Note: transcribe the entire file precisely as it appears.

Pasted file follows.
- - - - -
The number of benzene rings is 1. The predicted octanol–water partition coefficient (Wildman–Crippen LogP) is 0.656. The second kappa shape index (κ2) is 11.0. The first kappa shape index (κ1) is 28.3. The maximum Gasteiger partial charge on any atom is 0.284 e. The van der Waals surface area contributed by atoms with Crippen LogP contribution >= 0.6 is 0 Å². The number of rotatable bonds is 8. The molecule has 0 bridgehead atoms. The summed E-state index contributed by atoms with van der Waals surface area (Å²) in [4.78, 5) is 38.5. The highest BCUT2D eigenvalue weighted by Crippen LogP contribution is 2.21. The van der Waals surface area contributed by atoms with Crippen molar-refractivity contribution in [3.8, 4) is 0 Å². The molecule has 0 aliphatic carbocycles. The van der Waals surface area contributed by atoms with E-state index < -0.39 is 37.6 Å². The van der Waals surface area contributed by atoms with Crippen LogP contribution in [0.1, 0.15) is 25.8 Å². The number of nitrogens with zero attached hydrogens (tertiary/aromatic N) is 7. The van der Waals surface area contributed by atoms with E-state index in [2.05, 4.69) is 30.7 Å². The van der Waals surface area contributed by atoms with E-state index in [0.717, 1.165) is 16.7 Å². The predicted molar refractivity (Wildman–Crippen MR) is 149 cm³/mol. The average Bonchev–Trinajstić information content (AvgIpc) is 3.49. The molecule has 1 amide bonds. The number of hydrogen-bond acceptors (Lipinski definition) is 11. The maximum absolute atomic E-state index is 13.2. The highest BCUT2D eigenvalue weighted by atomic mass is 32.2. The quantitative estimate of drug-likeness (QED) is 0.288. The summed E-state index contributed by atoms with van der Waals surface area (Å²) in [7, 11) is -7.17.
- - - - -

The number of benzene rings is 1. The predicted octanol–water partition coefficient (Wildman–Crippen LogP) is 0.656. The second kappa shape index (κ2) is 11.0. The first kappa shape index (κ1) is 28.3. The maximum Gasteiger partial charge on any atom is 0.284 e. The van der Waals surface area contributed by atoms with Crippen LogP contribution >= 0.6 is 0 Å². The number of rotatable bonds is 8. The molecule has 0 bridgehead atoms. The summed E-state index contributed by atoms with van der Waals surface area (Å²) in [4.78, 5) is 38.5. The highest BCUT2D eigenvalue weighted by Crippen LogP contribution is 2.21. The van der Waals surface area contributed by atoms with Crippen molar-refractivity contribution in [3.8, 4) is 0 Å². The molecule has 0 aliphatic carbocycles. The van der Waals surface area contributed by atoms with E-state index < -0.39 is 37.6 Å². The van der Waals surface area contributed by atoms with Crippen LogP contribution in [0.1, 0.15) is 25.8 Å². The number of nitrogens with zero attached hydrogens (tertiary/aromatic N) is 7. The van der Waals surface area contributed by atoms with E-state index in [2.05, 4.69) is 30.7 Å². The van der Waals surface area contributed by atoms with E-state index in [0.717, 1.165) is 16.7 Å². The predicted molar refractivity (Wildman–Crippen MR) is 149 cm³/mol. The average Bonchev–Trinajstić information content (AvgIpc) is 3.49. The molecule has 1 amide bonds. The number of hydrogen-bond acceptors (Lipinski definition) is 11. The maximum absolute atomic E-state index is 13.2. The highest BCUT2D eigenvalue weighted by atomic mass is 32.2. The quantitative estimate of drug-likeness (QED) is 0.288. The summed E-state index contributed by atoms with van der Waals surface area (Å²) in [7, 11) is -7.17.